As I’ve been contemplating this blog for the past few weeks, I’ve been paying particular attention to my normal eating habits. They’re not bad. I’m a health research professional, after all, so I have the knowledge to make the best nutrition-based decisions no matter the options. But, like the rest of us, I don’t always make the best choice, and that’s because of the powerful cultural, sensory, and psychological context of food and appetite. The driving forces behind the choices we make are complex and deeply rooted.
Personally, I’m hopelessly ritualistic when it comes to eating. I’m obsessive about my afternoon coffee, for example. Every day, at around 3 or 4 o’clock, I start thinking about cappuccino or espresso macchiato, and it really doesn’t matter if I’m hungry or thirsty, what I ate for lunch or where I am or what I’m doing. Come mid-afternoon, unless the entire planet is burning and the last spaceship is about to leave, I’ll be brewing or ordering coffee somewhere. (For that matter, if I were leaving earth on a spaceship, I’d still be seeking out coffee aboard, at the critical time.) It’s vital to my mental well-being. Another important ritual for me is dark chocolate before bedtime, but unlike my afternoon coffee, I like to vary this routine. Sometimes it’s a couple pieces of solid dark (at least 70% cacao) and other times a truffle, a caramel, or perhaps a cookie. Sometimes, it’s a cup of hot cocoa. In addition, I’ll often have a bowl of cherries – I buy 3 lb. bags of frozen, pitted cherries – they’re nutritious, naturally sweet and delicious and make a great bedtime snack…along with, not instead of, a piece of dark chocolate. These practices may sound compulsive and unhealthy to some, but I contend that pleasurable food rituals provide not only a comforting sense of anticipated gratification throughout the day but also a sense of control over eating habits. My theory is that rituals help to prevent impulse and binge eating. I recommend rituals, unless of course they involve a dozen doughnuts or a bucket of KFC every day.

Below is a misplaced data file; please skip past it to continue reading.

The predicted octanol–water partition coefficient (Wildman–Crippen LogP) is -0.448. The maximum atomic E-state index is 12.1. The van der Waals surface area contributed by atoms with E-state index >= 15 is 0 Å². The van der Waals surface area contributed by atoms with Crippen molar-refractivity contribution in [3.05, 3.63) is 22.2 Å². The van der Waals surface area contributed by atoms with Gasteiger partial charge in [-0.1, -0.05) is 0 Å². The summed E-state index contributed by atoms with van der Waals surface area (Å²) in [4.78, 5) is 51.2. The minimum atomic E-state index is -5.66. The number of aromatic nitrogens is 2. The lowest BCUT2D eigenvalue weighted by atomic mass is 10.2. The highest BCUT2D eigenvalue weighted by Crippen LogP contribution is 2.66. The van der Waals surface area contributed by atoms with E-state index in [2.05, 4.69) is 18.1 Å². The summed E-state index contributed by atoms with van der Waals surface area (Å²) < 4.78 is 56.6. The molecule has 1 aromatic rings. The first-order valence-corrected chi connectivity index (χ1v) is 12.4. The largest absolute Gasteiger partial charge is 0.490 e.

Now, I must address the issue of how to negotiate healthy eating decisions when traveling, particularly when it’s for leisure. This topic is fresh in my mind coming off a spring break trip visiting family in Kansas City. I’d planned in advance to visit “Oklahoma” Joe’s Kansas City Bar-b-que, widely regarded as the best in a city famous for its barbecue. However, my weight-loss imperative was very much on my mind in the planning, and I was determined to get my barbecue fix without sabotaging my diet rules, already drafted out in my head. I was faced with a dilemma as soon as I walked through the door of the building (which the restaurant shares with a gas station) and saw the words, “burnt-end luncheon platter,” scribbled on the chalkboard announcing the day’s special. The thought and sight of a burnt-end luncheon platter at Joe’s KC barbeque were in direct conflict with my rule to order small things from the kids’ menu whenever possible. Joe’s offers a perfectly substantial kid’s brisket sandwich and fries, which I’d sort of already decided on, proudly consistent with my diet rules. But alas, as Scripture says, pride goes before a fall. Well, my fall came 2 days later. In choosing the kid’s meal in a famous Kansas City barbecue joint offering a burnt-end platter, I invited a monster into my head. For the next two days I was continually haunted and hounded by images of burnt-ends on Texas toast and fries with extra seasoning. Here I was in Kansas City, where I rarely am and where I’m unlikely to be again anytime soon, and I went to world-famous Joe’s Kansas City, and what did I order but a friggin’ kid’s meal! Well, as you might have guessed by now, I went back. I had to. This time I got burnt-ends and full-size fries. I didn’t feel guilty. I was happy. Conflict resolved. (For the record, I didn’t eat all of it.) (Also for the record, I’m not advocating that anyone go to Joe’s or any other similar joint and order a platter of burnt-ends. I’m sure if I lived in Kansas City and could eat at Joe’s anytime I pleased, I’d have been quite satisfied with the kid’s brisket and small fries on that day.) You get my point. Watch out. The best decisions can backfire depending on the circumstances.
Consider that food and eating are not just biologic necessity. They are nurture, comfort, relaxation, romance, memory, how we honor our cultural roots, connect with each other, express love, celebrate, and more. It can’t be just about nutrition. Nutrition is important to health. But our emotions will eat our nutrition for lunch every day of the week.